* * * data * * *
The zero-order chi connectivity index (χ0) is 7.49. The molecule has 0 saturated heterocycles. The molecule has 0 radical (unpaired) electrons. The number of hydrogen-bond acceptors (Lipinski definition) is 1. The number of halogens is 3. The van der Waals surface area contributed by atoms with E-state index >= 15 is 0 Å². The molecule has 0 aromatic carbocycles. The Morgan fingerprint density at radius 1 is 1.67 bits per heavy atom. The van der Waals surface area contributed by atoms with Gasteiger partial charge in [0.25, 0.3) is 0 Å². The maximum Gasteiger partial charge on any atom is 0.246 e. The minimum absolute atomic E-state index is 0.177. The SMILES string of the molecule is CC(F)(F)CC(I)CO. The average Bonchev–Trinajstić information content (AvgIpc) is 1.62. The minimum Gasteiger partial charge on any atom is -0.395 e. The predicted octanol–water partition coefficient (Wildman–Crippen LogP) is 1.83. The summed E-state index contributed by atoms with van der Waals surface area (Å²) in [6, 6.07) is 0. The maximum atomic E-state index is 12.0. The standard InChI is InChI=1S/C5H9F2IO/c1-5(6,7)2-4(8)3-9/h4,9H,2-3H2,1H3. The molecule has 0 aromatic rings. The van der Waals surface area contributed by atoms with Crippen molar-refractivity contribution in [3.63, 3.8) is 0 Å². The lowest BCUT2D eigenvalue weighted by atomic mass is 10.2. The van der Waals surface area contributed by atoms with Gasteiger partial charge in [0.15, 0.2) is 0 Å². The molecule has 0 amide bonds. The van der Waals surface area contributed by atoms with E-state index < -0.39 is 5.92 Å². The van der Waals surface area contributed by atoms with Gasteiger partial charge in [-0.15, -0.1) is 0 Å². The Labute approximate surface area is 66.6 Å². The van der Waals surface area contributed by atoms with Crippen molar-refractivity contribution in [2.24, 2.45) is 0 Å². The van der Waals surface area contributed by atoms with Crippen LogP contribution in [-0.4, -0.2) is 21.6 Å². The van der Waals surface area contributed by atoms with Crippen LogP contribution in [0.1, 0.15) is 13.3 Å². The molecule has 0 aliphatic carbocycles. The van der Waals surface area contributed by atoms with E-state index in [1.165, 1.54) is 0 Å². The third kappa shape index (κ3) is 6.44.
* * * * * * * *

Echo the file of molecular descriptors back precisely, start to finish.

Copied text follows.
The zero-order chi connectivity index (χ0) is 7.49. The molecule has 0 saturated heterocycles. The molecule has 0 radical (unpaired) electrons. The number of hydrogen-bond acceptors (Lipinski definition) is 1. The number of halogens is 3. The van der Waals surface area contributed by atoms with E-state index >= 15 is 0 Å². The molecule has 0 aromatic carbocycles. The Morgan fingerprint density at radius 1 is 1.67 bits per heavy atom. The van der Waals surface area contributed by atoms with Gasteiger partial charge in [0.25, 0.3) is 0 Å². The maximum Gasteiger partial charge on any atom is 0.246 e. The minimum absolute atomic E-state index is 0.177. The SMILES string of the molecule is CC(F)(F)CC(I)CO. The average Bonchev–Trinajstić information content (AvgIpc) is 1.62. The minimum Gasteiger partial charge on any atom is -0.395 e. The predicted octanol–water partition coefficient (Wildman–Crippen LogP) is 1.83. The summed E-state index contributed by atoms with van der Waals surface area (Å²) in [6, 6.07) is 0. The maximum atomic E-state index is 12.0. The standard InChI is InChI=1S/C5H9F2IO/c1-5(6,7)2-4(8)3-9/h4,9H,2-3H2,1H3. The molecule has 0 aromatic rings. The van der Waals surface area contributed by atoms with Crippen molar-refractivity contribution in [3.63, 3.8) is 0 Å². The lowest BCUT2D eigenvalue weighted by atomic mass is 10.2. The van der Waals surface area contributed by atoms with Gasteiger partial charge in [0.15, 0.2) is 0 Å². The molecule has 0 amide bonds. The van der Waals surface area contributed by atoms with E-state index < -0.39 is 5.92 Å². The van der Waals surface area contributed by atoms with Gasteiger partial charge in [-0.15, -0.1) is 0 Å². The Labute approximate surface area is 66.6 Å². The van der Waals surface area contributed by atoms with Crippen molar-refractivity contribution in [2.24, 2.45) is 0 Å². The van der Waals surface area contributed by atoms with Crippen LogP contribution in [-0.4, -0.2) is 21.6 Å². The van der Waals surface area contributed by atoms with Crippen LogP contribution in [0.1, 0.15) is 13.3 Å². The molecule has 0 aliphatic carbocycles. The van der Waals surface area contributed by atoms with E-state index in [1.165, 1.54) is 0 Å². The third kappa shape index (κ3) is 6.44.